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Guys and Dolls
Music and Lyrics by Frank Loesser, Book by Jo Swerling and Abe Burrows
Directed by Gordon Greenberg
Choreographed by Lorin Lotarro and Patrick O’Neill
The Muny
June 10, 2019

Cast of Guys and Dolls
Photo:The Muny

The stage looks bigger. That was my first impression when the Muny’s Executive Producer and Artistic Director, Mike Isaacson, appeared on the newly rebuilt stage to introduce this season’s opening production, Guys and Dolls. It’s a new era for the Muny, unveiling its newly revamped performance area and technical setup, and they’ve chosen a classic 1950s-set Broadway musical to introduce the “new Muny” to the audience. I’m not sure if the stage really is any bigger, but it looks big, shiny, and new, but what’s not new is the expectation of an excellent show, and the Muny has delivered that with an energetic, fast-paced and thoroughly entertaining production of this well-known “musical fable”.

Guys and Dolls is a show of its time, and that time is the early 1950s. The place is Damon Runyon’s stylized New York City. It’s not supposed to be gritty and realistic. It’s broad comedy, for the most part, and the sensibilities can be jarring to 21st century eyes. The focus is on gamblers and the women who probably shouldn’t love them, but do anyway. Nathan Detroit (Jordan Gelber) is the proprietor of a notorious “floating crap game” who, along with his cohorts Benny Southstreet (Jared Gertner) and Nicely-Nicely Johnson (Orville Mendoza) is eager to find a new place to host the game while they avoid the watchful eye of the persistent police Lt.Brannigan (Rich Pisarkiewicz). He’s also been engaged for 14 years to the increasingly exasperated nightclub dancer Miss Adelaide (Kendra Kassebaum), who is nursing a frequent cold apparently brought on by her stress over the situation. Meanwhile, high rolling gambler Sky Masterson (Ben Davis) is in town, and in order to secure the money he needs for his crap game location, Nathan makes a bet with Sky, involving the pious young Sarah Brown (Brittany Bradford), who works for the struggling Save-a-Soul Mission. It’s a show full of larger-than-life and deliberately broad characterizations, with stereotypical gamblers and visions of New York City, along with a great score and lots of energetic dancing.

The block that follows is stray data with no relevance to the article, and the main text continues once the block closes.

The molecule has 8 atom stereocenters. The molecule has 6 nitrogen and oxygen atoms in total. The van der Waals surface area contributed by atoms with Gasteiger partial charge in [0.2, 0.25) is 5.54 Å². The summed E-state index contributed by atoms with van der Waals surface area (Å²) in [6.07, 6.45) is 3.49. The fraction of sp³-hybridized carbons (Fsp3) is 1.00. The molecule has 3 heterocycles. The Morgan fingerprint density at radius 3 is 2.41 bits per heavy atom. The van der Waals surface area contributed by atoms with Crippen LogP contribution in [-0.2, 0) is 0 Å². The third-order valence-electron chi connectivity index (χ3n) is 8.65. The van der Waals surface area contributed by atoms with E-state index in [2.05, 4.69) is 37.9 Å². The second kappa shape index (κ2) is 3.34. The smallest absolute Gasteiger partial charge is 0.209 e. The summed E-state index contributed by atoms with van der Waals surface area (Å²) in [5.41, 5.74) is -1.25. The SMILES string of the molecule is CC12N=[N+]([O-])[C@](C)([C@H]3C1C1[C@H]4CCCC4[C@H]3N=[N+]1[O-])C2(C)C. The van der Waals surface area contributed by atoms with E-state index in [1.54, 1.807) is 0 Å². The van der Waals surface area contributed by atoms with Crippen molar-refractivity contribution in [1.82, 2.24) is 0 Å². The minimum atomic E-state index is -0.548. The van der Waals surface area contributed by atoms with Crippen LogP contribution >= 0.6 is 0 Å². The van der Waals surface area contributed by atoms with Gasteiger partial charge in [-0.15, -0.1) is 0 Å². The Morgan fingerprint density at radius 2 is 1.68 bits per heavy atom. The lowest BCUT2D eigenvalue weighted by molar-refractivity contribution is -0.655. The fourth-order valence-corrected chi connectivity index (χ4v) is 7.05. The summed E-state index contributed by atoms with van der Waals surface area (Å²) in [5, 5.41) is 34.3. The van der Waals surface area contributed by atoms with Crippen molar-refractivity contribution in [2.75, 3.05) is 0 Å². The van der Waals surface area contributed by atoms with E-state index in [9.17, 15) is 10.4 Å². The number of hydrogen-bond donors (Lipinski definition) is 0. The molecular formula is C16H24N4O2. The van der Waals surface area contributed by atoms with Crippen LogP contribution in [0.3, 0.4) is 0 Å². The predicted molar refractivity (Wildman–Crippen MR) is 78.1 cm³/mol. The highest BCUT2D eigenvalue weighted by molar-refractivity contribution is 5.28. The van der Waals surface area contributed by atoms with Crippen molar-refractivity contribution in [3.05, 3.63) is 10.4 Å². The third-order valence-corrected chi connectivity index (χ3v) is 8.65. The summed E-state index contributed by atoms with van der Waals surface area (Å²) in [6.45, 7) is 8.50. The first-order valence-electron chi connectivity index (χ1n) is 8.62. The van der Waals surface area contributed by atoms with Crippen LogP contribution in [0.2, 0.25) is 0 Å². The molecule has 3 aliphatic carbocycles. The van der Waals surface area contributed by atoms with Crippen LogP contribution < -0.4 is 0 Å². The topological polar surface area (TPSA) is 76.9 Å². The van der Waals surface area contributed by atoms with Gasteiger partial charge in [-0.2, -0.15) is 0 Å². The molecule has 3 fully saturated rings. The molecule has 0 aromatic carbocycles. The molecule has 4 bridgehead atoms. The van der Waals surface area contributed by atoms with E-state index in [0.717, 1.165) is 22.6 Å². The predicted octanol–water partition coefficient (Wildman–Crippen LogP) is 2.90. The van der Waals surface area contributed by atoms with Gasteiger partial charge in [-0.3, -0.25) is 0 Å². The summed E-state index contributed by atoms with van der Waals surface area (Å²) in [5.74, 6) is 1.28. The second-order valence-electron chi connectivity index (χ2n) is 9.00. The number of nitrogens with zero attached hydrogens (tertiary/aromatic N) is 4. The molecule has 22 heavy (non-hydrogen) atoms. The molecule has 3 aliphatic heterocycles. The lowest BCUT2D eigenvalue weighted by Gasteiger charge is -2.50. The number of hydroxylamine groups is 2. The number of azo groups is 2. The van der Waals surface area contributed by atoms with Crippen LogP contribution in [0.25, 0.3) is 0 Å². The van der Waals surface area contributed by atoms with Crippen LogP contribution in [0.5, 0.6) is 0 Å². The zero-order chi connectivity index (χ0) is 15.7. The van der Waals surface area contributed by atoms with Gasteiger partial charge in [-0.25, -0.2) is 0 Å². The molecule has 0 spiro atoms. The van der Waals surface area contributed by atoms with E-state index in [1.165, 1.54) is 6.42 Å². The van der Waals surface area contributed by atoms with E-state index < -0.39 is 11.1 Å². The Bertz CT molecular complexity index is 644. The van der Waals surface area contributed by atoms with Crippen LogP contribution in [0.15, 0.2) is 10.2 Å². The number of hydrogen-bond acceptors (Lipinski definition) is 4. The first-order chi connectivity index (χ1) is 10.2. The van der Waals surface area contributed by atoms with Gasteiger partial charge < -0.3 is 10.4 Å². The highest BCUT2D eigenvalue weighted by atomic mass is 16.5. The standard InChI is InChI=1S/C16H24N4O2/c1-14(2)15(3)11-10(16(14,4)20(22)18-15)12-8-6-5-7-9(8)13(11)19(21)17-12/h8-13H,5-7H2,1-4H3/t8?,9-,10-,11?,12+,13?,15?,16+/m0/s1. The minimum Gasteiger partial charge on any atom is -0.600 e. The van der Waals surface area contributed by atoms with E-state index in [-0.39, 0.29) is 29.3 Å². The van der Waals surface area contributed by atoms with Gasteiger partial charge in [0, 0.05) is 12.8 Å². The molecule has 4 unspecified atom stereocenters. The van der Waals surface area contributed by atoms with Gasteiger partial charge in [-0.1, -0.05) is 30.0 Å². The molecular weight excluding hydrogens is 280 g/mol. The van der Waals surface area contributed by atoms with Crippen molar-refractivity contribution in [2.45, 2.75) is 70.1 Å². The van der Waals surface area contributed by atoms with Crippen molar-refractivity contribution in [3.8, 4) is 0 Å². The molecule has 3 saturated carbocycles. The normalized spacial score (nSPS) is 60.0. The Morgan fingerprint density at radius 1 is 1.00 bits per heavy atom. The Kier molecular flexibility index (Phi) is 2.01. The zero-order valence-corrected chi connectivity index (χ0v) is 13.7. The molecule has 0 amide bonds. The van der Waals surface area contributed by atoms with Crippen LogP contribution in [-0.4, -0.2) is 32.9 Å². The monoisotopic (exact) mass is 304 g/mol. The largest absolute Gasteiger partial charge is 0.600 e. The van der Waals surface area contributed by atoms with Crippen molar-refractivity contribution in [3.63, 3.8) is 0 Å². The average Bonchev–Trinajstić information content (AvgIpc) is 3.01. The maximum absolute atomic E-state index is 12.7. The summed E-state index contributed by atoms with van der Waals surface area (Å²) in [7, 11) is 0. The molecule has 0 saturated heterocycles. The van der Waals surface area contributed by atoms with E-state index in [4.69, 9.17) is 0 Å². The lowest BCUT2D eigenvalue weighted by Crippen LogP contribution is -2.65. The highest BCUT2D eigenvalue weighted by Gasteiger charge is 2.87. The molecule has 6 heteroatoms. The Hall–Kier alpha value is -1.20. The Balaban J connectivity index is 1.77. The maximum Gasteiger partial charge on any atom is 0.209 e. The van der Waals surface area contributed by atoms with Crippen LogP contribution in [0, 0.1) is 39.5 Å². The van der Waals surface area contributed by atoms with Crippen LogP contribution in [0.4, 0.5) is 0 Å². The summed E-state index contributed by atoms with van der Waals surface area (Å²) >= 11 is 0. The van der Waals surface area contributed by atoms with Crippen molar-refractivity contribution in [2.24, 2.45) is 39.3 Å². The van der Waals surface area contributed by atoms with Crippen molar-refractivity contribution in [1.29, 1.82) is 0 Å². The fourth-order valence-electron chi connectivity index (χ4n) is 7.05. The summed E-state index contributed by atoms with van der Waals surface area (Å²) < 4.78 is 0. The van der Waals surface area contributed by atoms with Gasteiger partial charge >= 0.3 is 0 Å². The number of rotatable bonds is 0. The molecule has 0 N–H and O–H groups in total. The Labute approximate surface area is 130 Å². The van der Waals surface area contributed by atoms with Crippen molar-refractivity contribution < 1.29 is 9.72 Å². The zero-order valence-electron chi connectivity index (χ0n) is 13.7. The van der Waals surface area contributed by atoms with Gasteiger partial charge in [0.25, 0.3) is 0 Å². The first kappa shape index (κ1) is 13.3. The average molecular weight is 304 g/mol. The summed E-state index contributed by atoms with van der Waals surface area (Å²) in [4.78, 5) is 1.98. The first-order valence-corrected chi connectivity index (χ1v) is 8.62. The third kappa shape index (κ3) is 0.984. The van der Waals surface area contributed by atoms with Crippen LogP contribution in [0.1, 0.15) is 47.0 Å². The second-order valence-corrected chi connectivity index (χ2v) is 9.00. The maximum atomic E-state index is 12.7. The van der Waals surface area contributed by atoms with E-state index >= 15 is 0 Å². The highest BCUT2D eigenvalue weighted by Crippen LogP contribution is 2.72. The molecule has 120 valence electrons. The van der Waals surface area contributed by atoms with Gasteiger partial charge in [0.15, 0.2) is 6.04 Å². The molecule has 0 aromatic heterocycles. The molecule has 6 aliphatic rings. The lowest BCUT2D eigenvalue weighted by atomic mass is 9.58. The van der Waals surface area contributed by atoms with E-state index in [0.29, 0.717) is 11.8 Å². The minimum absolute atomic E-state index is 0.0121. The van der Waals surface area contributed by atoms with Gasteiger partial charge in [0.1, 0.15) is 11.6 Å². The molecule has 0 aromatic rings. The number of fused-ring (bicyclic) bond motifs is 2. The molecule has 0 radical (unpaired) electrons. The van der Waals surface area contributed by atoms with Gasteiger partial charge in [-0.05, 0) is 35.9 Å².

One notable fact, casting-wise, about Guys and Dolls is that there are four equal leading roles. It’s not a lead couple and a supporting couple. All four roles–Adelaide, Nathan, Sarah, and Sky–share the same prominence, and the casting for all four is essential. The roles here are memorably played, and the chemistry (“yeah… chemistry!”) is excellent. Davis and Bradford show off strong voices in their roles, and Bradford shows strong comic ability with her fun rendition of “If I Were a Bell”. Gelber is fun as a the marriage-avoidant and crap-game obsessed Nathan, and Kassebaum conveys Adelaide’s increasing weariness along with her genuine love of–and exasperation with–Nathan with impressive presence and energy, delivering a strong rendition of “Adelaide’s Lament” especially. The supporting players are well-cast, as well, led by Mendoza and Gertner who make a fun comic team, and by beloved Muny regular Ken Page in a charming turn as Sarah’s kind, devoted grandfather and co-worker at the mission, Arvide Abernathy. There’s a vibrant, energetic ensemble as well, contributing to dazzling group numbers like “Sit Down You’re Rockin’ the Boat” and “The Crapshooter’s Dance”, which also showcase the dynamic choreography of Lorin Latarro and Patrick O’Neill.

Technically, this production is wondrous, making the most of the new capabilities of the new and improved Muny stage. Paul Tate dePoo III’s stylish, colorful set shows off the neon boldness of old-school New York, aided by the excellent video design by Nathan W. Scheuer and lit up brightly by lighting designer Rob Denton. There are excellent, vividly styled period costumes by Tristan Raines, as well. There’s also a great Muny Orchestra and music direction by Brad Haak that bring Frank Loesser’s classic score to life with verve.

Guys and Dolls is a fun show. It’s big, bold, and full of energy, filling the Muny’s enormous stage with stylized characterizations and energetic singing and dancing. I’m not sure if the new stage really is bigger, but it seems that way, and it certainly looks newer, with some new aspects that add to its versatility. It’s a new stage for a new era, and Guys and Dolls is ushering that new era, and the Muny’s 101st season, with style.

Cast of Guys and Dolls
Photo: The Muny

The Muny is presenting Guys and Dolls in Forest Park until June 16, 2019

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